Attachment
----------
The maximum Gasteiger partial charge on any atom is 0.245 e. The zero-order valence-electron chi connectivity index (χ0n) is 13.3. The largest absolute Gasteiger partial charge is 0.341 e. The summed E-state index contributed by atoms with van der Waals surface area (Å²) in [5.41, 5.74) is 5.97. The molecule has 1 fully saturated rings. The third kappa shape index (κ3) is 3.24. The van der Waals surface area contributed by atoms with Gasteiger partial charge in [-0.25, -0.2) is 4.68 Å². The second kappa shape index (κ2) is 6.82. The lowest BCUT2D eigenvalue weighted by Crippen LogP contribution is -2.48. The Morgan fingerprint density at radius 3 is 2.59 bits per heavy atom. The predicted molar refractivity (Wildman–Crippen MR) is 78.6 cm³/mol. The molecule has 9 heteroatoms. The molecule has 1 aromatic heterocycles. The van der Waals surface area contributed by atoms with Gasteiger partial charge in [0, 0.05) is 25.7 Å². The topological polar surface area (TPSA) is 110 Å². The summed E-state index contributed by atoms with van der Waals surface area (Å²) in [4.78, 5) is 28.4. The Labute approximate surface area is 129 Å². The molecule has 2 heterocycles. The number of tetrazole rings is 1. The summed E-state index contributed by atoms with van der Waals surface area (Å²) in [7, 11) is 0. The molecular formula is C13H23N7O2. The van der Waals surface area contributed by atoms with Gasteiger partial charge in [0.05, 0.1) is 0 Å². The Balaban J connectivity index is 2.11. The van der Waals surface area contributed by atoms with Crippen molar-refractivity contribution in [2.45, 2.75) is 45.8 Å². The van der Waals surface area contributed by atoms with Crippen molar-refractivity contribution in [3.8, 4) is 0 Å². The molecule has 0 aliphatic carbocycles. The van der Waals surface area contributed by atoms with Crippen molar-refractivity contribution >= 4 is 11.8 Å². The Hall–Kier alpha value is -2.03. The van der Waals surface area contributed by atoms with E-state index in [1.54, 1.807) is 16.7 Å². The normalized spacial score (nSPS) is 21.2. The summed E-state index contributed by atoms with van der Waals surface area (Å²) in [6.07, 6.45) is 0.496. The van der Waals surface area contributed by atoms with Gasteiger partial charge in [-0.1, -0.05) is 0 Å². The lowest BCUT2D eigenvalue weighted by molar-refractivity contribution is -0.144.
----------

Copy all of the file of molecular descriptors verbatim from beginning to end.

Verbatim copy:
The maximum Gasteiger partial charge on any atom is 0.245 e. The zero-order valence-electron chi connectivity index (χ0n) is 13.3. The largest absolute Gasteiger partial charge is 0.341 e. The summed E-state index contributed by atoms with van der Waals surface area (Å²) in [5.41, 5.74) is 5.97. The molecule has 1 fully saturated rings. The third kappa shape index (κ3) is 3.24. The van der Waals surface area contributed by atoms with Gasteiger partial charge in [-0.25, -0.2) is 4.68 Å². The second kappa shape index (κ2) is 6.82. The lowest BCUT2D eigenvalue weighted by Crippen LogP contribution is -2.48. The Morgan fingerprint density at radius 3 is 2.59 bits per heavy atom. The predicted molar refractivity (Wildman–Crippen MR) is 78.6 cm³/mol. The molecule has 9 heteroatoms. The molecule has 1 aromatic heterocycles. The van der Waals surface area contributed by atoms with Gasteiger partial charge in [0, 0.05) is 25.7 Å². The topological polar surface area (TPSA) is 110 Å². The summed E-state index contributed by atoms with van der Waals surface area (Å²) in [4.78, 5) is 28.4. The Labute approximate surface area is 129 Å². The molecule has 2 heterocycles. The number of tetrazole rings is 1. The summed E-state index contributed by atoms with van der Waals surface area (Å²) in [7, 11) is 0. The molecular formula is C13H23N7O2. The van der Waals surface area contributed by atoms with Gasteiger partial charge in [0.05, 0.1) is 0 Å². The Balaban J connectivity index is 2.11. The van der Waals surface area contributed by atoms with Crippen molar-refractivity contribution in [2.45, 2.75) is 45.8 Å². The van der Waals surface area contributed by atoms with Crippen molar-refractivity contribution in [3.8, 4) is 0 Å². The molecule has 0 aliphatic carbocycles. The van der Waals surface area contributed by atoms with Crippen molar-refractivity contribution >= 4 is 11.8 Å². The Hall–Kier alpha value is -2.03. The van der Waals surface area contributed by atoms with E-state index in [1.54, 1.807) is 16.7 Å². The normalized spacial score (nSPS) is 21.2. The summed E-state index contributed by atoms with van der Waals surface area (Å²) in [6.07, 6.45) is 0.496. The van der Waals surface area contributed by atoms with Gasteiger partial charge in [-0.1, -0.05) is 0 Å². The lowest BCUT2D eigenvalue weighted by molar-refractivity contribution is -0.144.